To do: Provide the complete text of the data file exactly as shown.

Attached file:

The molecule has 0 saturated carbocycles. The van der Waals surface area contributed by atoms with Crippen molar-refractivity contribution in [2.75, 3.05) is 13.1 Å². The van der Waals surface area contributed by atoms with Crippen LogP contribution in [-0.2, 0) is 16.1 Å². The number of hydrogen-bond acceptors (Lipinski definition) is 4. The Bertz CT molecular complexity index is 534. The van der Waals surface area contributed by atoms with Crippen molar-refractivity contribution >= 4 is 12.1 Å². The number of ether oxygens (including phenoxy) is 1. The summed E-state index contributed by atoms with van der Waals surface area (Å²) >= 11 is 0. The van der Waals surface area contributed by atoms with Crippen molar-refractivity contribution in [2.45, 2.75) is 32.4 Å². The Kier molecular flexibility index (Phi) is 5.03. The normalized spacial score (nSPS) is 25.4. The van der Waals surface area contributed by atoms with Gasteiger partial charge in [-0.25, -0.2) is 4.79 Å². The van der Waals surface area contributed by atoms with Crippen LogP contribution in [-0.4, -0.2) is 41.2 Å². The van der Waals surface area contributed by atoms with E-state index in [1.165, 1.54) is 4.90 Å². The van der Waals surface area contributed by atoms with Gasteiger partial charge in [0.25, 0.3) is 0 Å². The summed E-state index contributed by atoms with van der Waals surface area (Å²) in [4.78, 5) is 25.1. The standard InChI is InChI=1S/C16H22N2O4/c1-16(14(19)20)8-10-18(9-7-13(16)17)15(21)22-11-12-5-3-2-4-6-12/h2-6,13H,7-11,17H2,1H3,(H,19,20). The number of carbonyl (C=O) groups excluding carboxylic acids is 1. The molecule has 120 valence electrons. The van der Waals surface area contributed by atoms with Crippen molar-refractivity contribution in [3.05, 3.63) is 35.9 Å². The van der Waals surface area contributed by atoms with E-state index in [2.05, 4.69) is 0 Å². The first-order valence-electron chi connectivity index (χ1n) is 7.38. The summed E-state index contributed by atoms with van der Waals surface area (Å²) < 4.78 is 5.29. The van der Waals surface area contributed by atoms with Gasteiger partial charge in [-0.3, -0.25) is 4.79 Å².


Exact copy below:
The molecule has 0 saturated carbocycles. The van der Waals surface area contributed by atoms with Crippen molar-refractivity contribution in [2.75, 3.05) is 13.1 Å². The van der Waals surface area contributed by atoms with Crippen LogP contribution in [-0.2, 0) is 16.1 Å². The number of hydrogen-bond acceptors (Lipinski definition) is 4. The Bertz CT molecular complexity index is 534. The van der Waals surface area contributed by atoms with Crippen molar-refractivity contribution >= 4 is 12.1 Å². The number of ether oxygens (including phenoxy) is 1. The summed E-state index contributed by atoms with van der Waals surface area (Å²) >= 11 is 0. The van der Waals surface area contributed by atoms with Crippen molar-refractivity contribution in [2.45, 2.75) is 32.4 Å². The Kier molecular flexibility index (Phi) is 5.03. The normalized spacial score (nSPS) is 25.4. The van der Waals surface area contributed by atoms with Gasteiger partial charge in [-0.25, -0.2) is 4.79 Å². The van der Waals surface area contributed by atoms with Crippen LogP contribution in [-0.4, -0.2) is 41.2 Å². The van der Waals surface area contributed by atoms with E-state index in [1.165, 1.54) is 4.90 Å². The van der Waals surface area contributed by atoms with Gasteiger partial charge in [0.25, 0.3) is 0 Å². The summed E-state index contributed by atoms with van der Waals surface area (Å²) in [4.78, 5) is 25.1. The standard InChI is InChI=1S/C16H22N2O4/c1-16(14(19)20)8-10-18(9-7-13(16)17)15(21)22-11-12-5-3-2-4-6-12/h2-6,13H,7-11,17H2,1H3,(H,19,20). The number of carbonyl (C=O) groups excluding carboxylic acids is 1. The molecule has 120 valence electrons. The van der Waals surface area contributed by atoms with Crippen molar-refractivity contribution in [3.05, 3.63) is 35.9 Å². The van der Waals surface area contributed by atoms with E-state index in [2.05, 4.69) is 0 Å². The first-order valence-electron chi connectivity index (χ1n) is 7.38. The summed E-state index contributed by atoms with van der Waals surface area (Å²) < 4.78 is 5.29. The van der Waals surface area contributed by atoms with Gasteiger partial charge in [-0.3, -0.25) is 4.79 Å².